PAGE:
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Classical Culture and Modern Masculinity$
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Daniel Orrells

Print publication date: 2011

Print ISBN-13: 9780199236442

Published to Oxford Scholarship Online: September 2011

DOI: 10.1093/acprof:oso/9780199236442.001.0001

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Trying Greek Love: Oscar Wilde and E. M. Forster's Maurice

Trying Greek Love: Oscar Wilde and E. M. Forster's Maurice

(p.185) 4 Trying Greek Love: Oscar Wilde and E. M. Forster's Maurice
Classical Culture and Modern Masculinity

Daniel Orrells

Oxford University Press

Chapters one to three examined serious scholarly attempts to historicize ancient Greek pederasty. The historicisms of the German and British universities, however, produced graduates who developed altogether more self‐consciously rhetorical, metaphorical translations of ancient pederastic pedagogy. In the texts of Oscar Wilde, E. M. Forster and Sigmund Freud, the Greek teaching scene becomes a far more flexible model for thinking about the formation of modern masculinity in relation to ancient counterparts. In chapter four, we consider the most infamous product of Oxford Hellenism, Oscar Wilde and his courtroom speech of 1895 in defence of male love and friendship, to ask what he thought he was doing: what did Wilde mean by “Platonic love”? Could a Platonic lesson be taught outside Oxford's cloisters in a public setting? The chapter continues by examining the reverberations and resonances of Wilde's speech in his later writing, De Profundis, and in E. M. Forster's Maurice.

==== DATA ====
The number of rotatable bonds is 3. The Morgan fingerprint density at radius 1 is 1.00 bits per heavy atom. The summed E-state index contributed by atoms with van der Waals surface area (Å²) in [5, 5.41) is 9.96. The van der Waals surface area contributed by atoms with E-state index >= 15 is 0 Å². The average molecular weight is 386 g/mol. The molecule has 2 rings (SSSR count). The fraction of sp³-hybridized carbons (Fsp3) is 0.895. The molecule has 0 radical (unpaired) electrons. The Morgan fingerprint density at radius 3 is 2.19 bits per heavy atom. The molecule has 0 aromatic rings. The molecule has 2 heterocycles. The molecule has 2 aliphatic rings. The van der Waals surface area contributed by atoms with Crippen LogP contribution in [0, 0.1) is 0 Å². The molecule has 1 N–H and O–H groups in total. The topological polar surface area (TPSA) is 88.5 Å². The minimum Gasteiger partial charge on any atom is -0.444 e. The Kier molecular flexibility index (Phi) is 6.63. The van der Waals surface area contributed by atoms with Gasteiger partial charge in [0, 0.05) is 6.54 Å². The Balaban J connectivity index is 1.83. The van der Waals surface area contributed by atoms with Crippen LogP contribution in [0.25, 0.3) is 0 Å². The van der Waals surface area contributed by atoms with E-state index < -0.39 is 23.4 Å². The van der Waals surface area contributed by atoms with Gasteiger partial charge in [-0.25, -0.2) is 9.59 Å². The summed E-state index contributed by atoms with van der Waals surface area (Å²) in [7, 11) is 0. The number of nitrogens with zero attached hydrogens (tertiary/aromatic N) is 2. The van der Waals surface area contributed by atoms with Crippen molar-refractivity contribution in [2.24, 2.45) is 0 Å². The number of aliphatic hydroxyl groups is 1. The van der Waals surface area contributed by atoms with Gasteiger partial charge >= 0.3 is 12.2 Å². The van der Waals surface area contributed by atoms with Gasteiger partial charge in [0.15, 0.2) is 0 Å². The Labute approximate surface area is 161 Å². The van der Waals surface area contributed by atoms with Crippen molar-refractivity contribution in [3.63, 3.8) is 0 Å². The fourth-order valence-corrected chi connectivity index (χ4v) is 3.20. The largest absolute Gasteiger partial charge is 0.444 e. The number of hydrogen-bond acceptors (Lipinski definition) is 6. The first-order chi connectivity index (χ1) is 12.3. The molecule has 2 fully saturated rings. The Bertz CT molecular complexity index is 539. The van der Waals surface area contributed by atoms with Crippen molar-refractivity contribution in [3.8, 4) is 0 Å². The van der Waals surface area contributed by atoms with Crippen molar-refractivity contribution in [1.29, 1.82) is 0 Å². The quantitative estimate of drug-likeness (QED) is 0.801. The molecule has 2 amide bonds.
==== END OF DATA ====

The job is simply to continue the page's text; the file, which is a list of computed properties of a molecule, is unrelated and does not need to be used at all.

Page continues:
Keywords:   Wilde, law‐court speech, Platonic love, De Profundis, Christ, Forster, Maurice

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